As it happens every summer, hackers, security experts, and industry leaders will descend upon Las Vegas this week to show off their research and make all of us a little more nervous about digital security for the year. Hopefully, we'll be a little bit safer, too.
Each Black Hat begins with a major keynote speech that sets the tone for conference and is an opportunity for a noted individual to bring important issues to the security community's attention. This year, the keynote will be given by security researcher Dan Kaminsky. In 2008, he helped uncover a critical flaw in the DNS systems and identified how widespread the Sony Rootkit had become. His keynote is expected to touch on what was successful in the creation of the Internet, and how the security community can work to ensure that we still have an Internet in the future.
Based off what's available on the Black Hat website, it's likely that Kaminsky's speech will echo previous keynotes. We can expect calls for more widespread use of encryption to preserve the privacy of individuals, as well as an emphasis on the free and open architecture of the Internet.
Previous years have seen dramatic, headline-grabbing presentations. The now infamous Jeep hack, in which security researchers were able to exploit vulnerabilities in new vehicles in order to drive them off the road, was one of the biggest stories of 2015. Research from Runa Sandvik on a Linux-powered rifle gave the world pause over the dangers of so-called smart guns.
Mobile has also been a major part of Black Hat for the last few years, and has spurred security improvements that have likely affected you, dear reader. In 2015, Google's head of security discussed huge changes to how the company would handle Android security in response to the widespread StageFright vulnerability. Years ago, researchers showed the Mactans attack, which demonstrated how iPhones could be taken over completely when plugged into microcomputers disguised as public charging stations. In both of these cases, Google and Apple changed how security was addressed on their devices.
This year is a little different. There have been fewer stories breaking before the show, suggesting that presentations are either real doozies or quite the opposite. It may also be that Black Hat is moving away from dramatic research and focusing more on professional development. That might be the case, as more companies move on to the expo floor to peddle their wares, and several of the sessions are offering more specific training information. Perhaps we'll have to look more to Black Hat's sister conference, DefCon, for the hacking madness we've seen in the past.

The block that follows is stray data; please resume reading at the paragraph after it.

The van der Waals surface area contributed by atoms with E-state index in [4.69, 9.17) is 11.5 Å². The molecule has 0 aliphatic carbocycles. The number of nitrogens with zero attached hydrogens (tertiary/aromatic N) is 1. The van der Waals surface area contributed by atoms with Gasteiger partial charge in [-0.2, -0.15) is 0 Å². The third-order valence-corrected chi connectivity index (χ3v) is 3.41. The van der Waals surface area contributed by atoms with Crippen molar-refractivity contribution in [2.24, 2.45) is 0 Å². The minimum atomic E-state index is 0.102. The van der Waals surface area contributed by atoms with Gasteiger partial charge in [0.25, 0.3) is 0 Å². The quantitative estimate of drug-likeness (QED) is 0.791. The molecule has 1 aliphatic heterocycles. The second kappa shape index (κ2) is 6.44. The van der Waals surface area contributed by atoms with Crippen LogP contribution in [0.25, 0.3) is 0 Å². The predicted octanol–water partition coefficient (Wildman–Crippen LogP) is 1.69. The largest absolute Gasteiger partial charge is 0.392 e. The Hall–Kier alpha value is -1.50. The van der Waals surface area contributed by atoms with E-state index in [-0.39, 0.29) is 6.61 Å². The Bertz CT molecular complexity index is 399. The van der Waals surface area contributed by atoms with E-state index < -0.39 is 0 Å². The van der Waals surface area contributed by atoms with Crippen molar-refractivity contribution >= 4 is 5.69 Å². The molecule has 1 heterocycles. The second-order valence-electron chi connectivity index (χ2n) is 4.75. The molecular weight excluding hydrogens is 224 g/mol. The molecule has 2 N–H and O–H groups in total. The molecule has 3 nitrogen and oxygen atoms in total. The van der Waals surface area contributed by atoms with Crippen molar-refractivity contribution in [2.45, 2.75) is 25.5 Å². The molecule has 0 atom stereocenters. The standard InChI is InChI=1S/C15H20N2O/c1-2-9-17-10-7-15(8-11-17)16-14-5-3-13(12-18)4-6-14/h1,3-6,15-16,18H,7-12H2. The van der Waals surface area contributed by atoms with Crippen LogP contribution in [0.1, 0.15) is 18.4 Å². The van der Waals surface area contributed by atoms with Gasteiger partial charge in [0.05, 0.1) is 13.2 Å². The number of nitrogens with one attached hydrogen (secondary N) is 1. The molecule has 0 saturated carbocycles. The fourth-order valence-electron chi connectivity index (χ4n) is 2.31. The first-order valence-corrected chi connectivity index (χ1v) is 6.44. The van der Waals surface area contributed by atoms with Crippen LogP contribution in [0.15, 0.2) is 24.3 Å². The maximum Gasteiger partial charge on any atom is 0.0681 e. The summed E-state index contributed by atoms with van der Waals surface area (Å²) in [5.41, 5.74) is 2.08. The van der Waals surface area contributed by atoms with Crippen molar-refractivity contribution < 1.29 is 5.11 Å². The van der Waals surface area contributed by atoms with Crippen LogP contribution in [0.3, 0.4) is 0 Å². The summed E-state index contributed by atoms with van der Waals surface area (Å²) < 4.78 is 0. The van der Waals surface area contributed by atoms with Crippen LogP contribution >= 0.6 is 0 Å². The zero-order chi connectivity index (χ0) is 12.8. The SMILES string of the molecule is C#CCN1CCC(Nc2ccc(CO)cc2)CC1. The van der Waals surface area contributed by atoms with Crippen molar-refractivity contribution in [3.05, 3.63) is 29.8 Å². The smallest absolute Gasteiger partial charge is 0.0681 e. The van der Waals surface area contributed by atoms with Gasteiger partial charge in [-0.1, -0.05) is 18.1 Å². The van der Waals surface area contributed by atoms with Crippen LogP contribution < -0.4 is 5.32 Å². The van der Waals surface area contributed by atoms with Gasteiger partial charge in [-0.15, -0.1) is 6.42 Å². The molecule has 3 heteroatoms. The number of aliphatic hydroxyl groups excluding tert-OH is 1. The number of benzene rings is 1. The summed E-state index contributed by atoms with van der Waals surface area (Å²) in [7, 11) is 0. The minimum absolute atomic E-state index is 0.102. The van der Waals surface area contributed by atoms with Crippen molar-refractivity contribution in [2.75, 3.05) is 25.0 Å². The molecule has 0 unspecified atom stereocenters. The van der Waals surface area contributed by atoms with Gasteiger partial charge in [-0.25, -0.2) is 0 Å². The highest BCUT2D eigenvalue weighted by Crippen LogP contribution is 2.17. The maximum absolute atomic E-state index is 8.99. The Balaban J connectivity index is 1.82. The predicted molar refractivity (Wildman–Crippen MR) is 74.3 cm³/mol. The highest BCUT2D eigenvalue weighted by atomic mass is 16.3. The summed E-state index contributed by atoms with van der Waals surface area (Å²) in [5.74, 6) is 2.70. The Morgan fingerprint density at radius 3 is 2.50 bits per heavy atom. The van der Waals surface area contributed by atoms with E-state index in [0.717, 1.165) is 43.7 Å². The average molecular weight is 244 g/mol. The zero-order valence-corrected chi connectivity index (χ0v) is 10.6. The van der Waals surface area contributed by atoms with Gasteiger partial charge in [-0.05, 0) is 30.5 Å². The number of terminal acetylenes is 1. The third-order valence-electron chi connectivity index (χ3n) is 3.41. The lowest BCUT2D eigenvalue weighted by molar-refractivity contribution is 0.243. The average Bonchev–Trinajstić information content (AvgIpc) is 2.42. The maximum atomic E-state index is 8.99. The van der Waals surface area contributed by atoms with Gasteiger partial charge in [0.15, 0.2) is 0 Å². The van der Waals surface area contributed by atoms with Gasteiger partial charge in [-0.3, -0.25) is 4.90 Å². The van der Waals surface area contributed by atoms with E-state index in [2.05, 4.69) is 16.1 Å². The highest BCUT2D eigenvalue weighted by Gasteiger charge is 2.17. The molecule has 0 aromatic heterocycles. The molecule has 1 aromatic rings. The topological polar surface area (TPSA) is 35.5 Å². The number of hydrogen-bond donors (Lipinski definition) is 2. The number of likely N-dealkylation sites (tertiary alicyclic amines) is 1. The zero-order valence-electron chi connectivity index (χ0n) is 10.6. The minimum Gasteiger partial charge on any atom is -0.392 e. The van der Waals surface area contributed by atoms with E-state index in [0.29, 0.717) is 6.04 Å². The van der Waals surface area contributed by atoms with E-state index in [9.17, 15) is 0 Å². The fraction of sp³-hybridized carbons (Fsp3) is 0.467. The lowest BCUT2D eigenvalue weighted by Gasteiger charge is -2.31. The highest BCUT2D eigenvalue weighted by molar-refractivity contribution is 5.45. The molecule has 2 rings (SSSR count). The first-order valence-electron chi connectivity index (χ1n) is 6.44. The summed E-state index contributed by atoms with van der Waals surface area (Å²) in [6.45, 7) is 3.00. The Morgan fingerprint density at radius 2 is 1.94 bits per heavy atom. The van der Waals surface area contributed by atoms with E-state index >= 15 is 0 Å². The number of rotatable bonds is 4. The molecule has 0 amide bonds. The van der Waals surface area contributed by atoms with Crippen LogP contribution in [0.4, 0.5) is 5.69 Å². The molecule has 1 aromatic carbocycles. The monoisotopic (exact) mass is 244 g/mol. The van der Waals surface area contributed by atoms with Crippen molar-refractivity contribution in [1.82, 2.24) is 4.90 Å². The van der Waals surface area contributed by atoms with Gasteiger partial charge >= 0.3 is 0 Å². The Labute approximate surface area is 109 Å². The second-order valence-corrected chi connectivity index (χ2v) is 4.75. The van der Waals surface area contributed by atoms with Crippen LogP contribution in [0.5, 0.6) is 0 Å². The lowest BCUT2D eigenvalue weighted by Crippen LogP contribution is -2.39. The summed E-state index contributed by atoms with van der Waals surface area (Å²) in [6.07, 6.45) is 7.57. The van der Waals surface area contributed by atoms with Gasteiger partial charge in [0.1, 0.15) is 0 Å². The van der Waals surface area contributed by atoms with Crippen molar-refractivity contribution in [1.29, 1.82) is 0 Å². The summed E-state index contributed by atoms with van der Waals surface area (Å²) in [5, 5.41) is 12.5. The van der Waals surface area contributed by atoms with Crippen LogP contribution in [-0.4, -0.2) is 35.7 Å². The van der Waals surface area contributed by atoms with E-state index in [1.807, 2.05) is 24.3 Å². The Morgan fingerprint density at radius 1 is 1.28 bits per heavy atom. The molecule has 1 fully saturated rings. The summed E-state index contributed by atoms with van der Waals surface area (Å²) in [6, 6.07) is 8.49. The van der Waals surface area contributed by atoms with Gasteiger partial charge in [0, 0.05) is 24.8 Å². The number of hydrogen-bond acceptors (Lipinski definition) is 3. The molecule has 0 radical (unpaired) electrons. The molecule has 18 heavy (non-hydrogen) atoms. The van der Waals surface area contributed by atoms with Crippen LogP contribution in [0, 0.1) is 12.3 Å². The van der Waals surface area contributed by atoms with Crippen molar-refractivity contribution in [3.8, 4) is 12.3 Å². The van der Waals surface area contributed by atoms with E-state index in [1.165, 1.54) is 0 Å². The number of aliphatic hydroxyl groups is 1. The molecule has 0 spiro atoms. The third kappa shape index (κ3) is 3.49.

But there are some exciting themes to look forward to at this year's Black Hat. Social engineering, the art of tricking people into giving away their information without resorting to exotic attacks, is a perennial theme. In 2016, we see sessions on how dangerous it can be to plug in random USB drives you find on the ground and identifying phone scammers based on their speech. These might seem like simple sessions, but social engineering is proving to be an increasingly lucrative attack for scammers.
Several sessions will focus on other practical concerns, like payment systems and ATMs. As EMV chips and ATM skimmers become more common, new ATM machines are starting to appear at banks and on the streets. New research will examine how safe these machines really are. Another session looks at Samsung Pay, which is unique because it offers the security advantages of Android Pay or Apple Pay, but with a special mechanism for making purchases on point-of-sale machines that only support magswipe cards.
Another area of research sure to be interesting is the Internet of Things. Researchers have warned for years that everything from VoIP phones and smart fridges to Bluetooth lightbulbs can become a beachhead for hackers.
And though Charlie Miller and Chris Valasek said their Jeep-hacking days are behind them, they return this year with more vehicle mayhem. It's unlikely they'll be driving any cars off the road, but it does sound like attendees will walk away with a far better understanding of the weaknesses inherent in connected car technology.
The Crucible of Security
PCMag will be on the floor at Black Hat, bringing you the facts about all the most important stories and taking the wind out of the ones that are all fluff. But one of the most interesting parts of Black Hat is seeing what happens when a bunch of hackers all get together. Wi-Fi networks become untrustworthy, video poker machines become mysteriously inoperative, party hosts mention how many listening devices are found in the building. Black Hat isn't just about sessions and research. It's where security experts put into practice all that they preach.